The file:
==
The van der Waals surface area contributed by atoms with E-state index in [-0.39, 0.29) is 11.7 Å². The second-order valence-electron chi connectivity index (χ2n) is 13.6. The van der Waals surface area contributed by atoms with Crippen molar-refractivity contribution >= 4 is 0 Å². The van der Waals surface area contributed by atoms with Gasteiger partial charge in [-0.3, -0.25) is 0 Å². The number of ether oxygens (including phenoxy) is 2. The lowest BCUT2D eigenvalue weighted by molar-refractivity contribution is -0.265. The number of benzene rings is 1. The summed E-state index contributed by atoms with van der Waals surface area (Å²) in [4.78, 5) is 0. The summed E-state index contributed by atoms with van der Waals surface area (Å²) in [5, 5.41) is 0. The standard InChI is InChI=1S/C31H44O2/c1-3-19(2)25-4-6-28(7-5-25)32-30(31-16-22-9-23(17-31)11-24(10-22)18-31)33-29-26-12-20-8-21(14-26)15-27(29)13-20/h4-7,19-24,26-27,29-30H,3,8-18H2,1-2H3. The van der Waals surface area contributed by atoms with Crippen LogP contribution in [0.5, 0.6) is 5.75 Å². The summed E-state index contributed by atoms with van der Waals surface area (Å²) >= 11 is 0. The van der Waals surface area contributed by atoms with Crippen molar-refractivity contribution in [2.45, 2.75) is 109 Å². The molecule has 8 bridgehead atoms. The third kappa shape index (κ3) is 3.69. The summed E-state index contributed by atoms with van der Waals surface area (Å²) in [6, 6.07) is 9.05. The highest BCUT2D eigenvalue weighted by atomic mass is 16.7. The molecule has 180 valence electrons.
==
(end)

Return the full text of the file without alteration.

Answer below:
The van der Waals surface area contributed by atoms with E-state index in [-0.39, 0.29) is 11.7 Å². The second-order valence-electron chi connectivity index (χ2n) is 13.6. The van der Waals surface area contributed by atoms with Crippen molar-refractivity contribution >= 4 is 0 Å². The van der Waals surface area contributed by atoms with Gasteiger partial charge in [-0.3, -0.25) is 0 Å². The number of ether oxygens (including phenoxy) is 2. The lowest BCUT2D eigenvalue weighted by molar-refractivity contribution is -0.265. The number of benzene rings is 1. The summed E-state index contributed by atoms with van der Waals surface area (Å²) in [4.78, 5) is 0. The summed E-state index contributed by atoms with van der Waals surface area (Å²) in [5, 5.41) is 0. The standard InChI is InChI=1S/C31H44O2/c1-3-19(2)25-4-6-28(7-5-25)32-30(31-16-22-9-23(17-31)11-24(10-22)18-31)33-29-26-12-20-8-21(14-26)15-27(29)13-20/h4-7,19-24,26-27,29-30H,3,8-18H2,1-2H3. The van der Waals surface area contributed by atoms with Crippen LogP contribution in [0.5, 0.6) is 5.75 Å². The summed E-state index contributed by atoms with van der Waals surface area (Å²) >= 11 is 0. The van der Waals surface area contributed by atoms with Crippen molar-refractivity contribution in [2.45, 2.75) is 109 Å². The molecule has 8 bridgehead atoms. The third kappa shape index (κ3) is 3.69. The summed E-state index contributed by atoms with van der Waals surface area (Å²) in [6, 6.07) is 9.05. The highest BCUT2D eigenvalue weighted by atomic mass is 16.7. The molecule has 180 valence electrons.